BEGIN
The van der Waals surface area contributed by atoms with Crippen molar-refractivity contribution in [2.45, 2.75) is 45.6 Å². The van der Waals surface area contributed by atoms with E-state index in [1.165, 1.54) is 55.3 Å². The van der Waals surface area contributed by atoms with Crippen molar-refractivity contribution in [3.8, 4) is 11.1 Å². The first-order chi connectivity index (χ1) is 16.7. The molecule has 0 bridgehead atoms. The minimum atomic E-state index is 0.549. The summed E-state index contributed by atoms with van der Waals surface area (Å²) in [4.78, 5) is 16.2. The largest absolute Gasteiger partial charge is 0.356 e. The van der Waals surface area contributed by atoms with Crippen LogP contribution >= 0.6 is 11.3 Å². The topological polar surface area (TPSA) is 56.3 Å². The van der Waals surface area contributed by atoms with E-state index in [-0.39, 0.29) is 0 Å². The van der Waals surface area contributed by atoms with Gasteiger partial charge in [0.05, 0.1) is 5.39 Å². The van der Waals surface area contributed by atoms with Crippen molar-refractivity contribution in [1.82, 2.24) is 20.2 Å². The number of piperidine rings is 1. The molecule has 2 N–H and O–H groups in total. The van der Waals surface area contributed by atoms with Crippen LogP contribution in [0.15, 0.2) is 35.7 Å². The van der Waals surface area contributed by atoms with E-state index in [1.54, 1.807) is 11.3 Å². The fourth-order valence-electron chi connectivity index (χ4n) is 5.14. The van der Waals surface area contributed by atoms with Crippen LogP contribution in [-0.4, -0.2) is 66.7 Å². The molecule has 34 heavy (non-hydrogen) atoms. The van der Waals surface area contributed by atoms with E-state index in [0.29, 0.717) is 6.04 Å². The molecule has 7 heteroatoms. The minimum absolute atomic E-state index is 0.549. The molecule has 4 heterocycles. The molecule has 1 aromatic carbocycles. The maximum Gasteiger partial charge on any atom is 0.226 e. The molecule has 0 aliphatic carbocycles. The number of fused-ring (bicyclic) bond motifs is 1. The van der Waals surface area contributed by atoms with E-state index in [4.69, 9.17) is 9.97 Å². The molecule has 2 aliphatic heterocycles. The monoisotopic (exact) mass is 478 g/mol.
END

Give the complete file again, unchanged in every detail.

The van der Waals surface area contributed by atoms with Crippen molar-refractivity contribution in [2.45, 2.75) is 45.6 Å². The van der Waals surface area contributed by atoms with E-state index in [1.165, 1.54) is 55.3 Å². The van der Waals surface area contributed by atoms with Crippen molar-refractivity contribution in [3.8, 4) is 11.1 Å². The first-order chi connectivity index (χ1) is 16.7. The molecule has 0 bridgehead atoms. The minimum atomic E-state index is 0.549. The summed E-state index contributed by atoms with van der Waals surface area (Å²) in [4.78, 5) is 16.2. The largest absolute Gasteiger partial charge is 0.356 e. The van der Waals surface area contributed by atoms with Crippen LogP contribution >= 0.6 is 11.3 Å². The topological polar surface area (TPSA) is 56.3 Å². The van der Waals surface area contributed by atoms with E-state index in [-0.39, 0.29) is 0 Å². The van der Waals surface area contributed by atoms with Gasteiger partial charge in [0.05, 0.1) is 5.39 Å². The van der Waals surface area contributed by atoms with Crippen molar-refractivity contribution in [1.82, 2.24) is 20.2 Å². The number of piperidine rings is 1. The molecule has 2 N–H and O–H groups in total. The van der Waals surface area contributed by atoms with Crippen LogP contribution in [0.15, 0.2) is 35.7 Å². The van der Waals surface area contributed by atoms with E-state index in [1.54, 1.807) is 11.3 Å². The fourth-order valence-electron chi connectivity index (χ4n) is 5.14. The van der Waals surface area contributed by atoms with Crippen LogP contribution in [-0.4, -0.2) is 66.7 Å². The molecule has 34 heavy (non-hydrogen) atoms. The van der Waals surface area contributed by atoms with E-state index in [0.29, 0.717) is 6.04 Å². The molecule has 7 heteroatoms. The minimum absolute atomic E-state index is 0.549. The molecule has 4 heterocycles. The molecule has 1 aromatic carbocycles. The maximum Gasteiger partial charge on any atom is 0.226 e. The molecule has 0 aliphatic carbocycles. The number of fused-ring (bicyclic) bond motifs is 1. The van der Waals surface area contributed by atoms with E-state index in [4.69, 9.17) is 9.97 Å². The molecule has 2 aliphatic heterocycles. The monoisotopic (exact) mass is 478 g/mol.